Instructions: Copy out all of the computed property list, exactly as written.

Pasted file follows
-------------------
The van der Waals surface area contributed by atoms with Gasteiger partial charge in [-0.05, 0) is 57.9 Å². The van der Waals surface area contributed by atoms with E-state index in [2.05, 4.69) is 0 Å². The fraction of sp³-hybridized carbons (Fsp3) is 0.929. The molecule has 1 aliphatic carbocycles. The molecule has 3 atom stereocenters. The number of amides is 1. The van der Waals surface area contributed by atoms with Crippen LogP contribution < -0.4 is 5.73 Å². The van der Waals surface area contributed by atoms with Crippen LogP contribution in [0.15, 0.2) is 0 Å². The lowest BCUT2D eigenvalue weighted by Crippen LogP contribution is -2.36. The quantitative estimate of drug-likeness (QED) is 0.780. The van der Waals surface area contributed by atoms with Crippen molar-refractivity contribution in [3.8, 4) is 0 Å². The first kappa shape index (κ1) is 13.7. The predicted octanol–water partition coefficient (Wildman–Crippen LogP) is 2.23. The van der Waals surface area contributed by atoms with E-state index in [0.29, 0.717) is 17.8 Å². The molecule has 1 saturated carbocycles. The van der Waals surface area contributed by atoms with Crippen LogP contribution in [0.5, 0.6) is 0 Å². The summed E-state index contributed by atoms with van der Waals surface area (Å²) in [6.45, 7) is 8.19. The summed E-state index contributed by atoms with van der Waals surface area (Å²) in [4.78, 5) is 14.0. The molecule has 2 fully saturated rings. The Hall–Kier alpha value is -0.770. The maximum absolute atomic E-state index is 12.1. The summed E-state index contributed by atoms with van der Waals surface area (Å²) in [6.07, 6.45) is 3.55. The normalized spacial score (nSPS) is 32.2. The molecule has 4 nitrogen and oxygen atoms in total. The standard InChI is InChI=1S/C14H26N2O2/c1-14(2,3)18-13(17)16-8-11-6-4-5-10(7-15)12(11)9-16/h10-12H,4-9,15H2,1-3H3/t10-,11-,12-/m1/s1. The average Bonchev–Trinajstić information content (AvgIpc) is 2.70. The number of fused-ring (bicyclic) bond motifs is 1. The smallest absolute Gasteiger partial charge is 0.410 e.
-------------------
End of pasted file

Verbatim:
The van der Waals surface area contributed by atoms with Gasteiger partial charge in [-0.05, 0) is 57.9 Å². The van der Waals surface area contributed by atoms with E-state index in [2.05, 4.69) is 0 Å². The fraction of sp³-hybridized carbons (Fsp3) is 0.929. The molecule has 1 aliphatic carbocycles. The molecule has 3 atom stereocenters. The number of amides is 1. The van der Waals surface area contributed by atoms with Crippen LogP contribution < -0.4 is 5.73 Å². The van der Waals surface area contributed by atoms with Crippen LogP contribution in [0.15, 0.2) is 0 Å². The lowest BCUT2D eigenvalue weighted by Crippen LogP contribution is -2.36. The quantitative estimate of drug-likeness (QED) is 0.780. The van der Waals surface area contributed by atoms with Crippen molar-refractivity contribution in [3.8, 4) is 0 Å². The first kappa shape index (κ1) is 13.7. The predicted octanol–water partition coefficient (Wildman–Crippen LogP) is 2.23. The van der Waals surface area contributed by atoms with E-state index in [0.29, 0.717) is 17.8 Å². The molecule has 1 saturated carbocycles. The van der Waals surface area contributed by atoms with Crippen LogP contribution in [0.5, 0.6) is 0 Å². The summed E-state index contributed by atoms with van der Waals surface area (Å²) in [6.45, 7) is 8.19. The summed E-state index contributed by atoms with van der Waals surface area (Å²) in [4.78, 5) is 14.0. The molecule has 2 fully saturated rings. The Hall–Kier alpha value is -0.770. The maximum absolute atomic E-state index is 12.1. The summed E-state index contributed by atoms with van der Waals surface area (Å²) in [6.07, 6.45) is 3.55. The normalized spacial score (nSPS) is 32.2. The molecule has 4 nitrogen and oxygen atoms in total. The standard InChI is InChI=1S/C14H26N2O2/c1-14(2,3)18-13(17)16-8-11-6-4-5-10(7-15)12(11)9-16/h10-12H,4-9,15H2,1-3H3/t10-,11-,12-/m1/s1. The average Bonchev–Trinajstić information content (AvgIpc) is 2.70. The number of fused-ring (bicyclic) bond motifs is 1. The smallest absolute Gasteiger partial charge is 0.410 e.